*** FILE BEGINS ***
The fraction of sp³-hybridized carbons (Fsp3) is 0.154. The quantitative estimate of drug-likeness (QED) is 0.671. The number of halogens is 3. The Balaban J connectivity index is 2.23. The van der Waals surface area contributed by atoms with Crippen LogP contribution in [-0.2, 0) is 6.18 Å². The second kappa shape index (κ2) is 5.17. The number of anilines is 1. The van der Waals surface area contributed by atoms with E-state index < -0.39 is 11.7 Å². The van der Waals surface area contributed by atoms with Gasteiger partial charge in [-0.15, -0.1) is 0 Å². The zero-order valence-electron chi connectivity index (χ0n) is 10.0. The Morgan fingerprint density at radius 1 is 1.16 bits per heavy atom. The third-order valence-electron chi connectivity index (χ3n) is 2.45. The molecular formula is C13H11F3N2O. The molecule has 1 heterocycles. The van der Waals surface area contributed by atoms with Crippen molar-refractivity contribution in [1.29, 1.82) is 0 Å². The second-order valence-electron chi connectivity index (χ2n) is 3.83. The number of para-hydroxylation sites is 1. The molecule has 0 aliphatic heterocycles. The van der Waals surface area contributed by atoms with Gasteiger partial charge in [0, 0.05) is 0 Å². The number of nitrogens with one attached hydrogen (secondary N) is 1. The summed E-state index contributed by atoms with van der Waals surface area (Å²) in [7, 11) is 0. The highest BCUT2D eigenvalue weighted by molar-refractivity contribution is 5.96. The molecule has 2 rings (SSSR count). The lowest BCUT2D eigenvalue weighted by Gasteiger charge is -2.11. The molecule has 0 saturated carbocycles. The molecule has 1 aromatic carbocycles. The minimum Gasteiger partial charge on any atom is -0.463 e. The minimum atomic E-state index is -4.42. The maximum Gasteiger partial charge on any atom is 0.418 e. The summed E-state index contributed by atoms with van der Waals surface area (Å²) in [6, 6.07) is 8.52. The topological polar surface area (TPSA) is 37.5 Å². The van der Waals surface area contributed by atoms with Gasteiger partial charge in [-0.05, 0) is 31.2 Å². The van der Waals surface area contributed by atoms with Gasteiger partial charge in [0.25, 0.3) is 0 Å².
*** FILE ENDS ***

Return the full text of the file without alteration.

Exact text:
The fraction of sp³-hybridized carbons (Fsp3) is 0.154. The quantitative estimate of drug-likeness (QED) is 0.671. The number of halogens is 3. The Balaban J connectivity index is 2.23. The van der Waals surface area contributed by atoms with Crippen LogP contribution in [-0.2, 0) is 6.18 Å². The second kappa shape index (κ2) is 5.17. The number of anilines is 1. The van der Waals surface area contributed by atoms with E-state index < -0.39 is 11.7 Å². The van der Waals surface area contributed by atoms with Gasteiger partial charge in [-0.15, -0.1) is 0 Å². The zero-order valence-electron chi connectivity index (χ0n) is 10.0. The Morgan fingerprint density at radius 1 is 1.16 bits per heavy atom. The third-order valence-electron chi connectivity index (χ3n) is 2.45. The molecular formula is C13H11F3N2O. The molecule has 1 heterocycles. The van der Waals surface area contributed by atoms with Crippen molar-refractivity contribution in [1.29, 1.82) is 0 Å². The second-order valence-electron chi connectivity index (χ2n) is 3.83. The number of para-hydroxylation sites is 1. The molecule has 0 aliphatic heterocycles. The van der Waals surface area contributed by atoms with Gasteiger partial charge in [0, 0.05) is 0 Å². The number of nitrogens with one attached hydrogen (secondary N) is 1. The summed E-state index contributed by atoms with van der Waals surface area (Å²) in [7, 11) is 0. The highest BCUT2D eigenvalue weighted by molar-refractivity contribution is 5.96. The molecule has 2 rings (SSSR count). The lowest BCUT2D eigenvalue weighted by Gasteiger charge is -2.11. The molecule has 0 saturated carbocycles. The molecule has 1 aromatic carbocycles. The minimum Gasteiger partial charge on any atom is -0.463 e. The minimum atomic E-state index is -4.42. The maximum Gasteiger partial charge on any atom is 0.418 e. The summed E-state index contributed by atoms with van der Waals surface area (Å²) in [6, 6.07) is 8.52. The topological polar surface area (TPSA) is 37.5 Å². The van der Waals surface area contributed by atoms with Gasteiger partial charge in [-0.05, 0) is 31.2 Å². The van der Waals surface area contributed by atoms with Gasteiger partial charge in [0.25, 0.3) is 0 Å².